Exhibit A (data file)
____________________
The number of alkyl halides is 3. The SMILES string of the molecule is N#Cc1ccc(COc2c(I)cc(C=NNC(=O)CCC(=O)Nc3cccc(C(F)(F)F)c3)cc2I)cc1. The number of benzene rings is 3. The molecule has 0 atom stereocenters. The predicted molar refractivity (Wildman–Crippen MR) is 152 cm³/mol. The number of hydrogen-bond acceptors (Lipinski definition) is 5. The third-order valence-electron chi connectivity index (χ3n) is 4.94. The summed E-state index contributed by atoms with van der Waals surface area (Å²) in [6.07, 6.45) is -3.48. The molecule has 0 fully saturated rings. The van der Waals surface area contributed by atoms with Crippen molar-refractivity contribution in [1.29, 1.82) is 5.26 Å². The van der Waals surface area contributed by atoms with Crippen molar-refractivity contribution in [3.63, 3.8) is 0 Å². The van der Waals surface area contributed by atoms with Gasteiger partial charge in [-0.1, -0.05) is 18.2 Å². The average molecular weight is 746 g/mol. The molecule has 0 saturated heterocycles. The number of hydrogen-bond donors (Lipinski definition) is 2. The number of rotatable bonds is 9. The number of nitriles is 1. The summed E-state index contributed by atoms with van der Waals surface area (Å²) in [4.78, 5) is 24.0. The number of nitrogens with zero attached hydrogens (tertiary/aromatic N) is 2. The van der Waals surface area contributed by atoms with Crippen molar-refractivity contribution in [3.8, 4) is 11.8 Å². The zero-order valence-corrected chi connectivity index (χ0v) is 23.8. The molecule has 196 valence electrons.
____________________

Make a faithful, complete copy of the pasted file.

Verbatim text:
The number of alkyl halides is 3. The SMILES string of the molecule is N#Cc1ccc(COc2c(I)cc(C=NNC(=O)CCC(=O)Nc3cccc(C(F)(F)F)c3)cc2I)cc1. The number of benzene rings is 3. The molecule has 0 atom stereocenters. The predicted molar refractivity (Wildman–Crippen MR) is 152 cm³/mol. The number of hydrogen-bond acceptors (Lipinski definition) is 5. The third-order valence-electron chi connectivity index (χ3n) is 4.94. The summed E-state index contributed by atoms with van der Waals surface area (Å²) in [6.07, 6.45) is -3.48. The molecule has 0 fully saturated rings. The van der Waals surface area contributed by atoms with Crippen molar-refractivity contribution in [1.29, 1.82) is 5.26 Å². The van der Waals surface area contributed by atoms with Crippen molar-refractivity contribution in [3.63, 3.8) is 0 Å². The van der Waals surface area contributed by atoms with Gasteiger partial charge in [-0.1, -0.05) is 18.2 Å². The average molecular weight is 746 g/mol. The molecule has 0 saturated heterocycles. The number of hydrogen-bond donors (Lipinski definition) is 2. The number of rotatable bonds is 9. The number of nitriles is 1. The summed E-state index contributed by atoms with van der Waals surface area (Å²) in [4.78, 5) is 24.0. The number of nitrogens with zero attached hydrogens (tertiary/aromatic N) is 2. The van der Waals surface area contributed by atoms with Crippen molar-refractivity contribution in [3.8, 4) is 11.8 Å². The zero-order valence-corrected chi connectivity index (χ0v) is 23.8. The molecule has 196 valence electrons.